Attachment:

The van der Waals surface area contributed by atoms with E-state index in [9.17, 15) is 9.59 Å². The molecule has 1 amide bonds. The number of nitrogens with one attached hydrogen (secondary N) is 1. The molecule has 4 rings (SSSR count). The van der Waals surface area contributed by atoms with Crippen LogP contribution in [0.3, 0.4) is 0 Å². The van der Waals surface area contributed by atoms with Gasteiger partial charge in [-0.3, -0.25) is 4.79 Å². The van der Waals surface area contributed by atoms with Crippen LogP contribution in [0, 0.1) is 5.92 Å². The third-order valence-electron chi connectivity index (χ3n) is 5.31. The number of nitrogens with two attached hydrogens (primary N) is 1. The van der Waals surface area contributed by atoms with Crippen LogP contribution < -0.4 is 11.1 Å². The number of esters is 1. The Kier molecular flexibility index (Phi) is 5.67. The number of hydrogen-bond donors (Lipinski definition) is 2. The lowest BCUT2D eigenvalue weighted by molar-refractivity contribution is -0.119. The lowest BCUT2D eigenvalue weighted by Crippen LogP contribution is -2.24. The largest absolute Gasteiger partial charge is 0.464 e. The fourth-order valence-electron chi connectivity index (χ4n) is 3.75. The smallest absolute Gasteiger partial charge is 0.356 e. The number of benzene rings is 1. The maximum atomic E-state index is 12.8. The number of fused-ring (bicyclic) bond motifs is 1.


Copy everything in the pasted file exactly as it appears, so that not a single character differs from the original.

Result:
The van der Waals surface area contributed by atoms with E-state index in [9.17, 15) is 9.59 Å². The molecule has 1 amide bonds. The number of nitrogens with one attached hydrogen (secondary N) is 1. The molecule has 4 rings (SSSR count). The van der Waals surface area contributed by atoms with Crippen LogP contribution in [0.3, 0.4) is 0 Å². The van der Waals surface area contributed by atoms with Gasteiger partial charge in [-0.3, -0.25) is 4.79 Å². The van der Waals surface area contributed by atoms with Crippen LogP contribution in [0, 0.1) is 5.92 Å². The third-order valence-electron chi connectivity index (χ3n) is 5.31. The number of nitrogens with two attached hydrogens (primary N) is 1. The van der Waals surface area contributed by atoms with Crippen LogP contribution < -0.4 is 11.1 Å². The number of esters is 1. The Kier molecular flexibility index (Phi) is 5.67. The number of hydrogen-bond donors (Lipinski definition) is 2. The lowest BCUT2D eigenvalue weighted by molar-refractivity contribution is -0.119. The lowest BCUT2D eigenvalue weighted by Crippen LogP contribution is -2.24. The largest absolute Gasteiger partial charge is 0.464 e. The fourth-order valence-electron chi connectivity index (χ4n) is 3.75. The smallest absolute Gasteiger partial charge is 0.356 e. The number of benzene rings is 1. The maximum atomic E-state index is 12.8. The number of fused-ring (bicyclic) bond motifs is 1.